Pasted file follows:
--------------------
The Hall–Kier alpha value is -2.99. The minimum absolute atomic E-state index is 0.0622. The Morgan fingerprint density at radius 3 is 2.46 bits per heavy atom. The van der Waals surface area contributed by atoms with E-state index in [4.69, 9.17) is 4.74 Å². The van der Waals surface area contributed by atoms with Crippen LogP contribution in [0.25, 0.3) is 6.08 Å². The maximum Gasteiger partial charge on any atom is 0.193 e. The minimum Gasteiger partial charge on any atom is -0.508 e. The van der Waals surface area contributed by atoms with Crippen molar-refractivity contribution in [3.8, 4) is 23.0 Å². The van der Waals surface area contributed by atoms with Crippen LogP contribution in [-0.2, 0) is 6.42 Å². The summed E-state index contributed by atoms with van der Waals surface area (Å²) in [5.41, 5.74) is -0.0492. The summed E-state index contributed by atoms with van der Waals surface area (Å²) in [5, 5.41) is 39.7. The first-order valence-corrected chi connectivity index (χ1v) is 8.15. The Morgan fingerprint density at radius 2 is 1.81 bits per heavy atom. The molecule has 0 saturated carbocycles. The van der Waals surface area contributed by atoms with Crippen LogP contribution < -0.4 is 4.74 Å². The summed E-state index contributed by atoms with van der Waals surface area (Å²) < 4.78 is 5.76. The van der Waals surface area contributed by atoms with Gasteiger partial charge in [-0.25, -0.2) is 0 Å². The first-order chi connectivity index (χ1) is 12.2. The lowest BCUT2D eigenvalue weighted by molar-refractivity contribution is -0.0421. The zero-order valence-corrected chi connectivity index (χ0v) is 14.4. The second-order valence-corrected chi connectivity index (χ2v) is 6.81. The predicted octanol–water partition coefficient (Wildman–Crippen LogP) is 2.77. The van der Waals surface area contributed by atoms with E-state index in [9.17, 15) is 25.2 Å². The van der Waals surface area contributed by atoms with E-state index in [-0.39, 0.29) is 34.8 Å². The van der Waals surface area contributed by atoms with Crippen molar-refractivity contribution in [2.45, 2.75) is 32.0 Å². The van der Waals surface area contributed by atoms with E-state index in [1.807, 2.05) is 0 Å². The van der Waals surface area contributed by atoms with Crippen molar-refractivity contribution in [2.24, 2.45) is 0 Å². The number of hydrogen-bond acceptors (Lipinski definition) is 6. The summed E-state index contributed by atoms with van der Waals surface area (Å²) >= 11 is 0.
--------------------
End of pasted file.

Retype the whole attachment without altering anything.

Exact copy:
The Hall–Kier alpha value is -2.99. The minimum absolute atomic E-state index is 0.0622. The Morgan fingerprint density at radius 3 is 2.46 bits per heavy atom. The van der Waals surface area contributed by atoms with E-state index in [4.69, 9.17) is 4.74 Å². The van der Waals surface area contributed by atoms with Crippen LogP contribution in [0.25, 0.3) is 6.08 Å². The maximum Gasteiger partial charge on any atom is 0.193 e. The minimum Gasteiger partial charge on any atom is -0.508 e. The van der Waals surface area contributed by atoms with Crippen molar-refractivity contribution in [3.8, 4) is 23.0 Å². The van der Waals surface area contributed by atoms with Crippen LogP contribution in [-0.2, 0) is 6.42 Å². The summed E-state index contributed by atoms with van der Waals surface area (Å²) in [5.41, 5.74) is -0.0492. The summed E-state index contributed by atoms with van der Waals surface area (Å²) in [5, 5.41) is 39.7. The first-order valence-corrected chi connectivity index (χ1v) is 8.15. The Morgan fingerprint density at radius 2 is 1.81 bits per heavy atom. The molecule has 0 saturated carbocycles. The van der Waals surface area contributed by atoms with Crippen LogP contribution < -0.4 is 4.74 Å². The summed E-state index contributed by atoms with van der Waals surface area (Å²) < 4.78 is 5.76. The van der Waals surface area contributed by atoms with Gasteiger partial charge in [-0.25, -0.2) is 0 Å². The first-order chi connectivity index (χ1) is 12.2. The lowest BCUT2D eigenvalue weighted by molar-refractivity contribution is -0.0421. The zero-order valence-corrected chi connectivity index (χ0v) is 14.4. The second-order valence-corrected chi connectivity index (χ2v) is 6.81. The predicted octanol–water partition coefficient (Wildman–Crippen LogP) is 2.77. The van der Waals surface area contributed by atoms with E-state index in [9.17, 15) is 25.2 Å². The van der Waals surface area contributed by atoms with E-state index in [-0.39, 0.29) is 34.8 Å². The van der Waals surface area contributed by atoms with Crippen molar-refractivity contribution in [2.45, 2.75) is 32.0 Å². The van der Waals surface area contributed by atoms with E-state index in [1.807, 2.05) is 0 Å². The van der Waals surface area contributed by atoms with Crippen molar-refractivity contribution in [2.24, 2.45) is 0 Å². The number of hydrogen-bond acceptors (Lipinski definition) is 6. The summed E-state index contributed by atoms with van der Waals surface area (Å²) >= 11 is 0.